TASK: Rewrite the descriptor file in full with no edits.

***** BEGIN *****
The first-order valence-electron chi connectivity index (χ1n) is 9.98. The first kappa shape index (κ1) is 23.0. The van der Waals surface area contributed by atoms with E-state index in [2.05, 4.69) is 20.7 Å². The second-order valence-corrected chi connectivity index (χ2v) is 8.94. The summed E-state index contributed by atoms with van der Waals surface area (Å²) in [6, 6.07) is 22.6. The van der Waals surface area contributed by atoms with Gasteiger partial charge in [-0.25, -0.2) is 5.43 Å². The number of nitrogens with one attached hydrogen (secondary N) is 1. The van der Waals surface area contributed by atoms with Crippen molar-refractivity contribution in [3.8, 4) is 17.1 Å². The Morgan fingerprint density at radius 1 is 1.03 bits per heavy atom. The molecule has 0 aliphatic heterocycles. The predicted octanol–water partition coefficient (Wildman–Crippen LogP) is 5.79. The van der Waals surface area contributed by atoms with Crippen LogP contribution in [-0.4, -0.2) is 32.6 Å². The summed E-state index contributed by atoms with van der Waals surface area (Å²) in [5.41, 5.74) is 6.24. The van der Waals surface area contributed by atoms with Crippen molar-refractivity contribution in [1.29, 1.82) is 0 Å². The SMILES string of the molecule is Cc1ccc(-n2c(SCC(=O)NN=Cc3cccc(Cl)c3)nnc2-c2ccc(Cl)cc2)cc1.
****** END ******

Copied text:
The first-order valence-electron chi connectivity index (χ1n) is 9.98. The first kappa shape index (κ1) is 23.0. The van der Waals surface area contributed by atoms with E-state index in [2.05, 4.69) is 20.7 Å². The second-order valence-corrected chi connectivity index (χ2v) is 8.94. The summed E-state index contributed by atoms with van der Waals surface area (Å²) in [6, 6.07) is 22.6. The van der Waals surface area contributed by atoms with Gasteiger partial charge in [-0.25, -0.2) is 5.43 Å². The number of nitrogens with one attached hydrogen (secondary N) is 1. The van der Waals surface area contributed by atoms with Crippen molar-refractivity contribution in [3.8, 4) is 17.1 Å². The Morgan fingerprint density at radius 1 is 1.03 bits per heavy atom. The molecule has 0 aliphatic heterocycles. The predicted octanol–water partition coefficient (Wildman–Crippen LogP) is 5.79. The van der Waals surface area contributed by atoms with Crippen LogP contribution in [-0.4, -0.2) is 32.6 Å². The summed E-state index contributed by atoms with van der Waals surface area (Å²) in [5.41, 5.74) is 6.24. The van der Waals surface area contributed by atoms with Crippen molar-refractivity contribution in [1.29, 1.82) is 0 Å². The SMILES string of the molecule is Cc1ccc(-n2c(SCC(=O)NN=Cc3cccc(Cl)c3)nnc2-c2ccc(Cl)cc2)cc1.